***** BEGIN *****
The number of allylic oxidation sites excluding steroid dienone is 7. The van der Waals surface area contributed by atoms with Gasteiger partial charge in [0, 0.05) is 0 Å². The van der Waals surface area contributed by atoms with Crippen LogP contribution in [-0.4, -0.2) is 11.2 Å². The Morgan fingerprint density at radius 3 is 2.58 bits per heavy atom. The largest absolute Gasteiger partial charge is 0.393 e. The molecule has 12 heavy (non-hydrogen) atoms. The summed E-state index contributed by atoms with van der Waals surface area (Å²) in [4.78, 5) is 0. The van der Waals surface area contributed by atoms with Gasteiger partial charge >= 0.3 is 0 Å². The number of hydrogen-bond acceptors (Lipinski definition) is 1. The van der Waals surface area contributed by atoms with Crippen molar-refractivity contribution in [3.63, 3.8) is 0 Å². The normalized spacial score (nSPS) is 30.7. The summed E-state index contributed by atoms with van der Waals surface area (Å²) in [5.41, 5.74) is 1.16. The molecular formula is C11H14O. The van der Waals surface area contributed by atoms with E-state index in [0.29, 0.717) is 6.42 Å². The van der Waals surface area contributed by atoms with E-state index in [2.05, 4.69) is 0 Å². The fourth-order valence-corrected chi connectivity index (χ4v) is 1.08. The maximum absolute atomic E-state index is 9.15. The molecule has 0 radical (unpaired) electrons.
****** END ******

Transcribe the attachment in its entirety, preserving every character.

The number of allylic oxidation sites excluding steroid dienone is 7. The van der Waals surface area contributed by atoms with Gasteiger partial charge in [0, 0.05) is 0 Å². The van der Waals surface area contributed by atoms with Crippen LogP contribution in [-0.4, -0.2) is 11.2 Å². The Morgan fingerprint density at radius 3 is 2.58 bits per heavy atom. The largest absolute Gasteiger partial charge is 0.393 e. The molecule has 12 heavy (non-hydrogen) atoms. The summed E-state index contributed by atoms with van der Waals surface area (Å²) in [4.78, 5) is 0. The van der Waals surface area contributed by atoms with Gasteiger partial charge >= 0.3 is 0 Å². The number of hydrogen-bond acceptors (Lipinski definition) is 1. The van der Waals surface area contributed by atoms with Crippen molar-refractivity contribution in [3.63, 3.8) is 0 Å². The normalized spacial score (nSPS) is 30.7. The summed E-state index contributed by atoms with van der Waals surface area (Å²) in [5.41, 5.74) is 1.16. The molecular formula is C11H14O. The van der Waals surface area contributed by atoms with E-state index in [0.29, 0.717) is 6.42 Å². The van der Waals surface area contributed by atoms with E-state index in [2.05, 4.69) is 0 Å². The fourth-order valence-corrected chi connectivity index (χ4v) is 1.08. The maximum absolute atomic E-state index is 9.15. The molecule has 0 radical (unpaired) electrons.